Police have not issued any tickets since the completion of a million-dollar crosswalk project in Victoria despite routine jaywalking in the area.

In a 45-minute period Monday afternoon, several people walked across busy East Rio Grande Street toward a nearby H-E-B store, 1505 E. Rio Grande St. The new crosswalk, which was part of a recently completed traffic light project that cost nearly $1 million, is just a short walk down the street and forms an intersection at Azalea Street. It remained barren of foot traffic in the same time frame.

The pedestrians encountered Thursday explained why they chose to cross the busy highway, Frogger style, from the vicinity of an adjacent Jack in the Box, rather than to walk down to the crosswalk for safe passage. Meanwhile, Victoria Police Traffic Safety Sgt. William Bernard and Mayor Jeff Bauknight continue to urge pedestrians to use the crosswalk or perhaps face paying a citation, or worse, getting hit by a vehicle.

According to Victoria Police Department records, from Jan. 1, 2018, to July 11, a total of 14 tickets had been issued for jaywalking in Victoria. Six of those tickets were issued on East Rio Grande Street. None of those were issued in the area of the H-E-B or the new traffic light.

Police could and should soon step up jaywalking citations in that area, Mayor Jeff Bauknight said Thursday afternoon.

"I've asked the police chief to issue more jaywalking tickets," Bauknight said. "I would ask people to please consider if the quicker route across the street is worth risking their lives."

Where are they coming from?

Junior Ramirez, 56, of Victoria, said he lives in Crossroads Apartments, 1602 N. Azalea St., behind the Jack in the Box. He crosses the busy roadway down the street from the crosswalk for convenience.

"It's hot out here, and I have ice in my backpack," Ramirez said. "I'm not going to walk down there when I can cross right here."

Alfred Jones, 60, also said he lives in the Crossroads Apartments and said he, too, opts for the closer crossing without a crosswalk from Jack in the Box to the H-E-B. He also cited the heat.

One woman, Destiny Aultman, crossed the busy road with headphones in her ears. Some vehicles had to wait for her to clear the turn-lane before they could enter the Jack in the Box parking lot.

Another woman, who declined to give her name, said "I have chronic pancreatic issues, and I just want to get over there quickly and get my medication." She was referring to the H-E-B pharmacy as she hurried by, wiping sweat from her face. She also came from the direction of Crossroads Apartments.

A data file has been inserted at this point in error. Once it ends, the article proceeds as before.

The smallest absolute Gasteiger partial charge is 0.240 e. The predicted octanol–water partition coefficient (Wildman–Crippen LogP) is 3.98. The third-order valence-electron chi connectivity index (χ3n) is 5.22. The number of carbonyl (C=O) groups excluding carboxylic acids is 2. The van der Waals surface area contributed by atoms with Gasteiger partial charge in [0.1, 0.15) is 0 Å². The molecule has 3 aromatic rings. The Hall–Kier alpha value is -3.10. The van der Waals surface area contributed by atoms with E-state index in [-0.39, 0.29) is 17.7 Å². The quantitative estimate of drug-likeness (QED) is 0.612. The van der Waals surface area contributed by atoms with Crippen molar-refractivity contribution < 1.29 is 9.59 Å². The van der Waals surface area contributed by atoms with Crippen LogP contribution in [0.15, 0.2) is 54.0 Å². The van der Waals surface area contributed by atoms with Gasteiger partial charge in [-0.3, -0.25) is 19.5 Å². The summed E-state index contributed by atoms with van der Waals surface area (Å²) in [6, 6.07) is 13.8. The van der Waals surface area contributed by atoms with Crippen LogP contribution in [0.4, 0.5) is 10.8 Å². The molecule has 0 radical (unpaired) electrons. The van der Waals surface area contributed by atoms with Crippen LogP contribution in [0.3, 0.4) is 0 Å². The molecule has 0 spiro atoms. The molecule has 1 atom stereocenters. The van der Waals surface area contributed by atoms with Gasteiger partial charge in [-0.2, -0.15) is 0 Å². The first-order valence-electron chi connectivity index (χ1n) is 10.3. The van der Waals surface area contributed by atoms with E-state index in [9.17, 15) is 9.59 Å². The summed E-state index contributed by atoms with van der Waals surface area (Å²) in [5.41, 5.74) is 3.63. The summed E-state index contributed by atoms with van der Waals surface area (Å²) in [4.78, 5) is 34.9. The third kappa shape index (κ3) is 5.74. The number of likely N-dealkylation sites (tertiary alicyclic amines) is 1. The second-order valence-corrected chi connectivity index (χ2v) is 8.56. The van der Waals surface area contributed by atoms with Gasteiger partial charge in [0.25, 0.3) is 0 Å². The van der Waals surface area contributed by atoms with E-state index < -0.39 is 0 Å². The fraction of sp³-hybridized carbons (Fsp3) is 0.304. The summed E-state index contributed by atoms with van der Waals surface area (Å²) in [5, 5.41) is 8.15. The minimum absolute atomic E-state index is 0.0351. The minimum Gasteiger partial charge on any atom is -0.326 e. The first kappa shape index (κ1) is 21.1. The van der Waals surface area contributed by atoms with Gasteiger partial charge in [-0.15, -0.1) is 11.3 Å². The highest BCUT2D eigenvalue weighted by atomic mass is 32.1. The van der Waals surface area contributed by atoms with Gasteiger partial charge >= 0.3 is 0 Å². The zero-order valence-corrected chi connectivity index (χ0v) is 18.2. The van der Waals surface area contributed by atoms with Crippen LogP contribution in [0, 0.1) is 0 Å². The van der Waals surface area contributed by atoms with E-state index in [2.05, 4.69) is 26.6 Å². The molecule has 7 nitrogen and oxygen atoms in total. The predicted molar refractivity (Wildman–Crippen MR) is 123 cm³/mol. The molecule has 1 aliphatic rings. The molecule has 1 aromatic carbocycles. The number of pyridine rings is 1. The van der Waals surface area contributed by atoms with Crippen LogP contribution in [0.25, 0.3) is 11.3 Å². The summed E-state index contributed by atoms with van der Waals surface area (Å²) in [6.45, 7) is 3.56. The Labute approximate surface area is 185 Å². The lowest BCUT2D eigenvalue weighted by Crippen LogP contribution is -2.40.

Jessie Amador, a manager at H-E-B, said the foot traffic has not abated since the traffic light and crosswalk were installed and blamed it on the open field behind the Jack in the Box.

"It's an easy cut through," he said.

Bauknight said the city is working with Jack in the Box in the hopes of building a fence behind the fast food joint to discourage jaywalking. He also said he wants more tickets issued for the crime.

Bernard added the median project on Rio Grande will continue from Navarro down the length of the street. He said he hoped this will prevent some crashes, but doubts it will discourage jaywalking.

Why is it called jaywalking and why is it illegal? 

Crossing the roadway without a crosswalk, through traffic, is popularly called jaywalking.

A chapter of the Texas transportation code directs pedestrians to cross roadways at crosswalks. A section of that chapter says a pedestrian shall yield the right of way to traffic when "crossing at a point other than a crosswalk."

The point other than a crosswalk can only be an intersection, according to the law, making walking across the street without an intersection unlawful, and dangerous, Bernard said.

A pedestrian who causes a crash by crossing a roadway illegally can be held accountable for damages or injuries under Texas law.

Jaywalking, according to Merriam-Webster's dictionary, comes from the root "jay," which means "greenhorn" or "rube." A rube is also known as a "country bumpkin."

The word apparently has its origins in New York City where residents would become frustrated by "rube" drivers using the wrong side of the road, causing problems for oncoming traffic.

These drivers were called "jay-drivers," according to Merriam-Webster. Soon, walkers disrupting traffic by also using the wrong side of the road were called jaywalkers.

"It is unclear why jaywalker shifted its meaning and survived for more than a hundred years now, while jay-driver languishes in obscurity," according to Merriam-Webster.

The root "jay" is variously defined as referring to someone who is a "dullard," or a "simpleton."

The people who attempt it, mostly make it safely across. Bernard said most pedestrian versus vehicle crashes in the H-E-B area happen in the parking lot.

"The main thing is pedestrian safety," Bernard said. "People from those neighborhoods back there will cut straight across Rio Grande. It's a busy street, and drivers don't always watch for pedestrians."

Tamara covers the public safety beat for the Advocate. She can be reached at 361-580-6597 or tdiaz@vicad.com.

Public Safety Reporter

Tamara covers crime and courts as the public safety reporter for the Victoria Advocate. She is a graduate of the University of Washington and a native of Minnesota.